discovery or potential evidence, and interviewed and subpoenaed no witnesses (with the
exception of Storey’s mother) in preparation for trial. Though Campbell was apparently
provided access to some (or perhaps all) of the discovery material prior to the
commencement of the trial, it is clear that Campbell did not review any discovery before
the trial began. (R. 27-5: Tr. 181–82.) Campbell also failed to consult with Storey’s
prior attorney, who had submitted the discovery request on Storey’s behalf.
Even though Campbell’s defense theory, inasmuch as there was a defense theory,
hinged on witness misidentification (or framing by witnesses), Campbell never reviewed
the letter that Henderson, the only “eyewitness” to the crime, wrote to Floyd.
Importantly, in that letter Henderson accused Witlow of committing the murder.
Furthermore, Campbell did not review the evidence surrounding the distinctive
gold chain until cross-examination of Floyd was almost complete. Aside from the
fingerprint evidence, which placed Storey at the scene before the murder, the distinctive
gold chain was the only physical evidence linking Storey to the crime.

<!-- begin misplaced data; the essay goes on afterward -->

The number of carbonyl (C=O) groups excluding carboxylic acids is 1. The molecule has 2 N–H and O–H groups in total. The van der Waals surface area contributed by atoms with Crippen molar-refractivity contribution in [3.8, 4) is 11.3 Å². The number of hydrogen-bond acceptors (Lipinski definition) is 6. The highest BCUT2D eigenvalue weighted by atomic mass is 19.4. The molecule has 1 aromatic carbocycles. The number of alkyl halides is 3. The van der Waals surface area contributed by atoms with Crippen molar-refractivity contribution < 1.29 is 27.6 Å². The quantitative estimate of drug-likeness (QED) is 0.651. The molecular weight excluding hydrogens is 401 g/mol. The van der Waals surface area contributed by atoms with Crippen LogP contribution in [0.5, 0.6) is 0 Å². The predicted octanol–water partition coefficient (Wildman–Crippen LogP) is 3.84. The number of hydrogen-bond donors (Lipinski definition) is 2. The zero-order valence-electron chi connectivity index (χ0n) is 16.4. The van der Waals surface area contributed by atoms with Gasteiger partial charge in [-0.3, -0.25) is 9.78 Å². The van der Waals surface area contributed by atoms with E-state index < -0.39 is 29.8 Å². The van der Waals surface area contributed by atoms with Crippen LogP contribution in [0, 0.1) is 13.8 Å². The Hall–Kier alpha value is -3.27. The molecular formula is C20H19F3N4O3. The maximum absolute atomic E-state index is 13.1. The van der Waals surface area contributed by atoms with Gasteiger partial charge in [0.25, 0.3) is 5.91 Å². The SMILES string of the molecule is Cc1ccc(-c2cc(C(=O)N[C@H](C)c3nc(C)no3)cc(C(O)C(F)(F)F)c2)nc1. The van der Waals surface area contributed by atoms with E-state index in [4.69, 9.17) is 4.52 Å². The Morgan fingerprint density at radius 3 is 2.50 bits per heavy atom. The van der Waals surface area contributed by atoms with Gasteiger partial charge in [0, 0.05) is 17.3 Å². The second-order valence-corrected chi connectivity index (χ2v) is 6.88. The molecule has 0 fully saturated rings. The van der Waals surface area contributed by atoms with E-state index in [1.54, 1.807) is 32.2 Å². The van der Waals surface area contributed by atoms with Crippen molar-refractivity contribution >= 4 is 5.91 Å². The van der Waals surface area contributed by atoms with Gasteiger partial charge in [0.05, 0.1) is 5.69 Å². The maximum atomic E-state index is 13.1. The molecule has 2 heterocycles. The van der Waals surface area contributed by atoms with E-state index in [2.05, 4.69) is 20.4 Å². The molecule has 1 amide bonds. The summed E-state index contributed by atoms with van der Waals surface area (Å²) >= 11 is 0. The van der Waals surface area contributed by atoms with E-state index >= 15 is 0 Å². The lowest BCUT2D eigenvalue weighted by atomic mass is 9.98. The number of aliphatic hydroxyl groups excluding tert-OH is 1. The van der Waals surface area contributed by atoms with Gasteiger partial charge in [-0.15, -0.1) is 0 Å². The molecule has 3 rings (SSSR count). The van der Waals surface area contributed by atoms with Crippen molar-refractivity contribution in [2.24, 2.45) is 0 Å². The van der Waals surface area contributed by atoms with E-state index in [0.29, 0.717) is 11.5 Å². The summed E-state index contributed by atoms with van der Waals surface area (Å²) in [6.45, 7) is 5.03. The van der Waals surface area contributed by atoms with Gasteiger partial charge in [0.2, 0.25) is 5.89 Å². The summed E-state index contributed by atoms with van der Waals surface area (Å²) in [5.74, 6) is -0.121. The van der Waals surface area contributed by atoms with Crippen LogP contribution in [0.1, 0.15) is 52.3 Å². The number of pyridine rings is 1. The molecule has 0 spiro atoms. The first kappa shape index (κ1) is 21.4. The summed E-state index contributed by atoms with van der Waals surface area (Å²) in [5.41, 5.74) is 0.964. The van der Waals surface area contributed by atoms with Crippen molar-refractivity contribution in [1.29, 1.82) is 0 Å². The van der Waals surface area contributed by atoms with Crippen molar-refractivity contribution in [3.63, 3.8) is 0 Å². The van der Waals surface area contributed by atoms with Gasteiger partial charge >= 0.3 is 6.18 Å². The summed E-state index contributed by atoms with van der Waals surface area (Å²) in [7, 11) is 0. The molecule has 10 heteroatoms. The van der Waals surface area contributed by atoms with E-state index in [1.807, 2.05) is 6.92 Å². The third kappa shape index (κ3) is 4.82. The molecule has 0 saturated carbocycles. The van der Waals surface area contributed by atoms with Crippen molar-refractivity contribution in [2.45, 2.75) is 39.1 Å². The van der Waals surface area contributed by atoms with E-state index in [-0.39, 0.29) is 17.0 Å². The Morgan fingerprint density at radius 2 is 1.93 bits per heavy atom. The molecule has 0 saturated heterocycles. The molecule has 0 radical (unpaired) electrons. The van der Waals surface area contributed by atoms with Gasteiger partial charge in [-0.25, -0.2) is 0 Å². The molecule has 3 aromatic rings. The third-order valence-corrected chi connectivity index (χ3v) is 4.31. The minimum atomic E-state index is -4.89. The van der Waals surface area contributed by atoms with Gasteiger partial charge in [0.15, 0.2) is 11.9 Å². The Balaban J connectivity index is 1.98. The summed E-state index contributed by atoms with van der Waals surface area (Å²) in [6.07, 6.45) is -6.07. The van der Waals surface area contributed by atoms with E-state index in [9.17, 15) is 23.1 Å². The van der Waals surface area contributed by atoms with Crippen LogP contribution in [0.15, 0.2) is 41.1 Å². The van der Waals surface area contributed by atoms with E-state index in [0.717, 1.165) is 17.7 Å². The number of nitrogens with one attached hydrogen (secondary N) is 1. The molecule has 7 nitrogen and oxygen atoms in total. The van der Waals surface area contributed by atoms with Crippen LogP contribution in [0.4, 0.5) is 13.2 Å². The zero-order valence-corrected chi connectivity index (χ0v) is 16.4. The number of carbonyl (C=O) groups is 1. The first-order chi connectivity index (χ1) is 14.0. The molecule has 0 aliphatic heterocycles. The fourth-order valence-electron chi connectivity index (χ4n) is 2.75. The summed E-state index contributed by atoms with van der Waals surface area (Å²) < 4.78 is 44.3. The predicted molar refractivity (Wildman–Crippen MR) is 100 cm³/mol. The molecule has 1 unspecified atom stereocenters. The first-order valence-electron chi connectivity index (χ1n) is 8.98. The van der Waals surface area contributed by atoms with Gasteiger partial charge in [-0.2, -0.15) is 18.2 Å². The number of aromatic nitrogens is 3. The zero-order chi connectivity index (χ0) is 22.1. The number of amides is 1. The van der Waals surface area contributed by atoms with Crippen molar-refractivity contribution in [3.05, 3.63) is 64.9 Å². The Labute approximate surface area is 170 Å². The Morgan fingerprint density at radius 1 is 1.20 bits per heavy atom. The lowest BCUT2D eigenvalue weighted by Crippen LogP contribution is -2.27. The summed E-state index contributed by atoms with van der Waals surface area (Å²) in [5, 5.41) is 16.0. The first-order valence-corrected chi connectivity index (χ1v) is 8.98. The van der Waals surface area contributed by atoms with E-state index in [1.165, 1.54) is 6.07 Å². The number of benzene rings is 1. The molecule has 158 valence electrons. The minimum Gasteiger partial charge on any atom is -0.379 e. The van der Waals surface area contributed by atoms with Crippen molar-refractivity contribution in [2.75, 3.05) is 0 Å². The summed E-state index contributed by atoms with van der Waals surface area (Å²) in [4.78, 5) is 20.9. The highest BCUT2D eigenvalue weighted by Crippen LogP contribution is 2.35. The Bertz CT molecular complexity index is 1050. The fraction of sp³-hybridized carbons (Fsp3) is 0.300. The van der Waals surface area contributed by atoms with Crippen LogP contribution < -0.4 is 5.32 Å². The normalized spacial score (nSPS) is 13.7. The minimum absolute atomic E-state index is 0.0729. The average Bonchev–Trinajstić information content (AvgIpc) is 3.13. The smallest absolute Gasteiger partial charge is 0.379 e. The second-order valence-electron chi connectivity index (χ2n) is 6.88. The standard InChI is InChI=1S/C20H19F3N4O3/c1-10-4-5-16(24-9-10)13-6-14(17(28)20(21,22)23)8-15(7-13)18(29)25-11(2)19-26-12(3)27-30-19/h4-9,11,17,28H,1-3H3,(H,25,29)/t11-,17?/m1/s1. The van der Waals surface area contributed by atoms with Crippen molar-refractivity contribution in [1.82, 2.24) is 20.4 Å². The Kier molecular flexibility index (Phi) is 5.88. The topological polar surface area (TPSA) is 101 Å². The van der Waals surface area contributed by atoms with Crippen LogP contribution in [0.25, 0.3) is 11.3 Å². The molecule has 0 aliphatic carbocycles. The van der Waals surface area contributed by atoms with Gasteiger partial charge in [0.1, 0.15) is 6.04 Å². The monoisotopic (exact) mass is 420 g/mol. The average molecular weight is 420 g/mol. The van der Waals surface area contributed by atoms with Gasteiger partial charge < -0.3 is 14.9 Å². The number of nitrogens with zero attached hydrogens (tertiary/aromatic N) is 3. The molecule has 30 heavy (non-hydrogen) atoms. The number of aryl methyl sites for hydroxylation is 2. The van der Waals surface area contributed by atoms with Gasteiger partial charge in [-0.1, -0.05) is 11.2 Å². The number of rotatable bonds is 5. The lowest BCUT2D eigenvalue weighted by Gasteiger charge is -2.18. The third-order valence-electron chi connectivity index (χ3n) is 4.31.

Storey claims that Campbell spoke with him only once before trial, during which time they
discussed payment, but did not discuss a theory of defense. (R. 27-18: Ginther Hr’g Tr. at 9–10.)
Storey v. Vasbinder
Campbell also performed no investigation regarding Floyd’s cash payments to
various prosecution witnesses and Floyd’s personal connections to other witnesses,
including Kidd and Walls. Campbell performed no discovery regarding the role that
Officer Kramer played in the “frame job” that he accused Kramer of perpetrating against
Storey, and then proceeded to waive Officer Kramer’s testimony at trial because he
neglected to subpoena him. (R. 27-10, 11: Tr. 314–15, 359–63.)
At trial, Campbell did not question Floyd about, or attempt to impeach him on,
his previous statements that he believed that Henderson was involved in the murder,
including in his sworn testimony at Storey’s preliminary hearing. (R. 37-3: Tr. at 30.)
Campbell did not conduct investigation or discovery or put witnesses on the
stand adequate to establish that Storey was walking with a limp and the assistance of a
cane on the day of the murder and was incapable of running, though evidence in the
record supports this conclusion. The only witness that Campbell put on to this effect
was Storey’s mother, who was not qualified to establish Storey’s medical condition.
Notably, Campbell was required to recall Ruth Storey to the stand in order to elicit
testimony about Storey’s medical condition, because he “forgot” to enter into evidence
the photographs that she had taken of Storey. (R. 27-11: Tr. at 363–67.) Incredibly,
Campbell also stated during trial, in response to a question from the court, that he was
unsure of whether Storey was still wearing a cast at the time of the murder. (R. 27-1: Tr.
Campbell additionally presented no evidence to suggest that either Witlow or
Coats—both of whom were identified as being at the Gold Mine at the same time as